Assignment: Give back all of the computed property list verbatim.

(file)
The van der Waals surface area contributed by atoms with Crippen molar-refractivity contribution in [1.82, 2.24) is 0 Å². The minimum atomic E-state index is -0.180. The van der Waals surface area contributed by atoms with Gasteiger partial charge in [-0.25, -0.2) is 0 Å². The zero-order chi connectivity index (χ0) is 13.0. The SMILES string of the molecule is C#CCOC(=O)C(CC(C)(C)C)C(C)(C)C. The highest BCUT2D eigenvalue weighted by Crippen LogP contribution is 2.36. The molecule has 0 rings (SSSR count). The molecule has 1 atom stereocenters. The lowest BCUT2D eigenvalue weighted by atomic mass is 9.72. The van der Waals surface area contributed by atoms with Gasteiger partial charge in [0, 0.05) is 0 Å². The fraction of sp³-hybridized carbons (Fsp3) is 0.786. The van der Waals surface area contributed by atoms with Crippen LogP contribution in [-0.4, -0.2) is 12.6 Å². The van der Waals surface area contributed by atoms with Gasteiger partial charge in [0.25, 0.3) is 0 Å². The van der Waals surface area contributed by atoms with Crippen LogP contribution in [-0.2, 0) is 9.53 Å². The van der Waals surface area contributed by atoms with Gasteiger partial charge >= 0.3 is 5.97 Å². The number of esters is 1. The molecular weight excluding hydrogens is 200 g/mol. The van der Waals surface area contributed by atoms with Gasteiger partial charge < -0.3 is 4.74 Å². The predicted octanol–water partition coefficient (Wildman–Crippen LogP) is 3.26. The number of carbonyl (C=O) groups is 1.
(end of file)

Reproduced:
The van der Waals surface area contributed by atoms with Crippen molar-refractivity contribution in [1.82, 2.24) is 0 Å². The minimum atomic E-state index is -0.180. The van der Waals surface area contributed by atoms with Gasteiger partial charge in [-0.25, -0.2) is 0 Å². The zero-order chi connectivity index (χ0) is 13.0. The SMILES string of the molecule is C#CCOC(=O)C(CC(C)(C)C)C(C)(C)C. The highest BCUT2D eigenvalue weighted by Crippen LogP contribution is 2.36. The molecule has 0 rings (SSSR count). The molecule has 1 atom stereocenters. The lowest BCUT2D eigenvalue weighted by atomic mass is 9.72. The van der Waals surface area contributed by atoms with Gasteiger partial charge in [0, 0.05) is 0 Å². The fraction of sp³-hybridized carbons (Fsp3) is 0.786. The van der Waals surface area contributed by atoms with Crippen LogP contribution in [-0.4, -0.2) is 12.6 Å². The van der Waals surface area contributed by atoms with Gasteiger partial charge in [0.25, 0.3) is 0 Å². The van der Waals surface area contributed by atoms with Crippen LogP contribution in [-0.2, 0) is 9.53 Å². The van der Waals surface area contributed by atoms with Gasteiger partial charge >= 0.3 is 5.97 Å². The number of esters is 1. The molecular weight excluding hydrogens is 200 g/mol. The van der Waals surface area contributed by atoms with Gasteiger partial charge < -0.3 is 4.74 Å². The predicted octanol–water partition coefficient (Wildman–Crippen LogP) is 3.26. The number of carbonyl (C=O) groups is 1.